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Two Inaguas, One Paradise

The Inaguas are the hottest, driest, and southernmost district of the Bahamas. They consist of the islands of Great Inagua and Little Inagua. A birdwatcher's paradise, the Inaguas are home to the world's largest breeding colony of West Indian flamingos. While both islands are stunningly beautiful, they differ in one aspect - one is inhabited, the other is a national park.

Little Inagua
Inaguas Island Located five miles to the northeast of Great Inagua, Little Inagua is uninhabited and designated a national park by the Bahamas government. It is the largest uninhabited island in the wider Caribbean. It is a protected nesting location for a few species of endangered sea turtles. Its surrounding waters contribute to the supply of fish eggs, larvae, and sub-adults that are swept into the remaining Bahamian marine territory. It is also home to herds of wild donkeys and goats. Little Inagua has a large protective coral reef that prevents boats from coming close to shore.

Great Inagua
The third largest island in The Bahamas, Great Inagua encloses several lakes, the most important being the 12-mile long Lake Windsor (formerly known as Lake Rosa) which occupies nearly one quarter of the interior. The island has some 969 inhabitants, and its capital and only harbor is Matthew Town, named after a 19th century Bahamian governor. The Morton Salt Company has its main facility in Great Inagua. The company is known for seawater salt recovery, and produces about a million pounds of salt per year, making it the second largest operation of its kind in North America. In fact, salt is the Inaguas’ main industry.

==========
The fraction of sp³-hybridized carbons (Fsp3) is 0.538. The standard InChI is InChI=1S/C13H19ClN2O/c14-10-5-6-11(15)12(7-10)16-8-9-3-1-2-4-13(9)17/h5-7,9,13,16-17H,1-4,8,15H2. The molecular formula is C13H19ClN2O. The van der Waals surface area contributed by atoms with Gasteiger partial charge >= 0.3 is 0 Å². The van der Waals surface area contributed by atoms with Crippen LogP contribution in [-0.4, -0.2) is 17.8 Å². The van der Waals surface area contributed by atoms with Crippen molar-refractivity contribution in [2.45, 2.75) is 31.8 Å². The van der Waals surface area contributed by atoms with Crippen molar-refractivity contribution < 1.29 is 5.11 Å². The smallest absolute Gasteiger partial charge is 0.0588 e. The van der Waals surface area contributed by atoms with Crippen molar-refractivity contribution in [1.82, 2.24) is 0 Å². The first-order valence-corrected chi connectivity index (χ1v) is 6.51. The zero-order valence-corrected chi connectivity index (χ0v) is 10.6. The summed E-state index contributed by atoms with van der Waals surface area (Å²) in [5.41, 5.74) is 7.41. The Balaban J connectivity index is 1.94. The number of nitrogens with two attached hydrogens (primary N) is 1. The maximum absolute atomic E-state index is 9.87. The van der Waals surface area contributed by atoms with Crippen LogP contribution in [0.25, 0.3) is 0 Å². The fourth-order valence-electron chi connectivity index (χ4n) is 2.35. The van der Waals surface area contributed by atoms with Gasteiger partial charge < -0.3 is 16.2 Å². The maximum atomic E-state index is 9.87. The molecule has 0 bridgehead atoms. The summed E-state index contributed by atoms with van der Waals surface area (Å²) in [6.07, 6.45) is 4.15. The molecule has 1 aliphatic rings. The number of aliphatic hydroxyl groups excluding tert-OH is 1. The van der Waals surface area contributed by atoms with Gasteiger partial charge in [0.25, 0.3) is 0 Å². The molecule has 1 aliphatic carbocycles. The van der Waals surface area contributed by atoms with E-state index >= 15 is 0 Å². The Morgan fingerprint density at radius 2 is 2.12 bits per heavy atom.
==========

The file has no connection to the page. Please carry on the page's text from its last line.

A haven for bird-watchers and nature lovers, Great Inagua is home to one of the world's largest colonies of flamingos. There are more than 80,000 West Indian Flamingos (the national bird of the Bahamas) residing in the Inagua National Park, a large bird sanctuary in the middle of the island. Other exotic birds found on Great Inagua include roseate spoonbills, pelicans, herons, Bahama parrots, egrets, and Bahama pintail ducks.

What’s in a name?
Contrary to popular belief, Inagua is not an anagram for iguana. Its name originates from ‘henagua,’ a Spanish word that stood for ‘full’ (lleno) and ‘water’ (agua); it well-described the large amount of water found on Great Inagua. The name was eventually adapted for the non-Spanish speaking inhabitants of the island; thus, the Inaguas were born.

The Inaguas are an ideal destination for travelers in search of truly untouched nature in the midst of the Caribbean. This peaceful district is home to friendly locals who enjoy the simplicity of life amongst fauna and flora. These majestic islands are abundant with wildlife. It is no wonder that many visitors fall in love with The Bahamas.

Read about the history of Inagua Island.


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